Amendments to the rules for information published in the Commercial Register went into force on 1 December 2014. The changes are designed to deformalize and expedite the procedure for registration of companies, making it easier to establish a company and to update the information published in the register.
With these changes, the Polish Parliament sought to increase the effectiveness of the “one-stop shop” rule introduced in 2009, which had not lived up to the expectations of business owners.
For companies registered from 1 December 2014 forward, the registration application filed with the National Court Register (KRS) also serves as an application for issuance of a tax identification number (NIP) and a statistical number (REGON). The district courts maintaining the KRS entries in their IT system transmit the basic information about the entity to the relevant tax and statistical offices electronically. Upon receipt of the NIP and REGON numbers, the district court immediately enters them in its own system. This means that businesses do not have to file a separate application for issuance of these numbers with the registry court. In this respect, the amendment also covers limited-liability companies established online (known as “S24”—i.e. “24-hour company”).
This not only truly speeds up the moment when a new company can begin operating, but also reduces the number of required documents and reduces registration costs accordingly. For example, when registering a company or changing the name, it is no longer necessary to file two separate copies of the articles of association, for the court and the tax office. All of the information in the application for registration or amendment of the existing entry is provided to the other state offices.
The amended regulations allow information to be shared electronically not only between the court and the tax office and statistical office, but also between the tax office and the Social Insurance Institution (ZUS).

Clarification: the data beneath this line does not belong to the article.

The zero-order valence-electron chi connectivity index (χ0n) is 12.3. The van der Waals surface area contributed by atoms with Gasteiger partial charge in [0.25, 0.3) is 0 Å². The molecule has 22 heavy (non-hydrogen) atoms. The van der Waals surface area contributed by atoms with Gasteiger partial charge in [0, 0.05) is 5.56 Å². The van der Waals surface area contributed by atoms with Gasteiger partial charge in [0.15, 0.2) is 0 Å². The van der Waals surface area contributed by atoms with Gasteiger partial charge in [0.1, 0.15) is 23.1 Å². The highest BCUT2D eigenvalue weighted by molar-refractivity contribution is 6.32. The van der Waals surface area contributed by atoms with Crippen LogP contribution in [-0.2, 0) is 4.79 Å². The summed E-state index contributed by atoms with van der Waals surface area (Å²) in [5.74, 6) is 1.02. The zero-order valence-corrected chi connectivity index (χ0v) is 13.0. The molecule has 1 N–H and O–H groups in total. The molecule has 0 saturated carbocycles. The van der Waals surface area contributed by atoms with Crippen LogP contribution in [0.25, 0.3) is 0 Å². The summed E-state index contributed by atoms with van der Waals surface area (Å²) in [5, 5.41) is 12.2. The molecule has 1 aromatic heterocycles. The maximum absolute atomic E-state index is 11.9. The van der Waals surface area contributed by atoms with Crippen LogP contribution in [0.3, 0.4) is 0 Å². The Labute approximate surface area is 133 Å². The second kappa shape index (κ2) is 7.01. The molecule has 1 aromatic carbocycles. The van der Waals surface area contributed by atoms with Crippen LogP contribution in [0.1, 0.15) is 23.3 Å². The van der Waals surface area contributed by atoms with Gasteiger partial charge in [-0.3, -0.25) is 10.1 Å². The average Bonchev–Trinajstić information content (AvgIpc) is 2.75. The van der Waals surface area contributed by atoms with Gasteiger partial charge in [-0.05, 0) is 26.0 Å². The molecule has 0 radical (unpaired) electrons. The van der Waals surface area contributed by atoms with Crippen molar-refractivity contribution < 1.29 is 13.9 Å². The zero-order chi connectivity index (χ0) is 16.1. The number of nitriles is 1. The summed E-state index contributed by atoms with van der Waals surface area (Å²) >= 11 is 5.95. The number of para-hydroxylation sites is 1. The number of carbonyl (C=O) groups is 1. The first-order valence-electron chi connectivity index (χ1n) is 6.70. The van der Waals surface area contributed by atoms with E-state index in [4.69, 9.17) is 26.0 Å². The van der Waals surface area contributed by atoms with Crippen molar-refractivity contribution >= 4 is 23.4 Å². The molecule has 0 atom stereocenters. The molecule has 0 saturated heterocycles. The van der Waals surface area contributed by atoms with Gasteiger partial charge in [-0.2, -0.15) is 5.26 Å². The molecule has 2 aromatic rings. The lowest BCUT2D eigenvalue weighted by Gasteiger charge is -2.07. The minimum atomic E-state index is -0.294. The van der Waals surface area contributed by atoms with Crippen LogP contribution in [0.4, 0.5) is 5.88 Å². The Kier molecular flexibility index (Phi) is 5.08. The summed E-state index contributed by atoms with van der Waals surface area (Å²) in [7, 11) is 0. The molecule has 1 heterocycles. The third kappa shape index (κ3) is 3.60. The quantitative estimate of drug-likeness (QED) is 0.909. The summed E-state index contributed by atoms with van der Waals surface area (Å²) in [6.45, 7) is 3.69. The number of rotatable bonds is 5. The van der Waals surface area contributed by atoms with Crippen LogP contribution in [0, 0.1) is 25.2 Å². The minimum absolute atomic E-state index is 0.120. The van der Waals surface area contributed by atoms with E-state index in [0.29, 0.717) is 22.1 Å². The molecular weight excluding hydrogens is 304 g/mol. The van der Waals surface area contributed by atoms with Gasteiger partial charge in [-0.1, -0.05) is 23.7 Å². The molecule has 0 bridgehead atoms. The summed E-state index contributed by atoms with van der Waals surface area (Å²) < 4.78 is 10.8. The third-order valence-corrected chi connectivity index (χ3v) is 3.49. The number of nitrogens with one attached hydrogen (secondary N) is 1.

In the case of data required by the other offices but not in the possession of the registry court, companies must submit the missing information for the tax and statistical records within 21 days after registration with KRS.
Limited number of business classifications published in the register
Another significant change for companies is a limitation on the permissible number of items concerning classification of the subject of the company’s business published in the National Court Register. Under the new wording of the regulations, the Commercial Register entry for the company cannot list more than 10 areas of activity according to the Polish Classification of Activity (PKD), with one predominant subject of activity listed at the level of a PKD subclass. Currently registered companies have a grace period of 5 years from entry into force of this change to adjust the number of items published in the register to comply with the new limit (i.e. by 1 December 2019 at the latest).
To this end, the first time a company submits an application to the registry court to amend any of its data after 1 December 2014, it must enclose Form KRS-ZM to adjust the listing of PKD items to comply with the new regulations and indicate one PKD subclass as its predominant area of activity. Otherwise, the court will reject the application for entry of the other changes, thus delaying the procedure.
The new regulations do not require companies that are already registered to amend their articles of association and incur the costs that would require. Newly established companies may also include more than 10 PKD items in their articles of association. The limitation applies only to the number of items published in KRS.
The regulations limiting the number of PKD items listed in the register do not say, however, what would happen if a company performs activity listed in its articles of association but falling outside of the PKD items listed in the register. It does not appear in that case that the court would impose a fine on the company under the National Court Register Act. Companies should therefore be able to conduct business in more areas than listed in the public register without incurring any legal consequences, so long as the activity falls within the scope of business stated in the articles of association.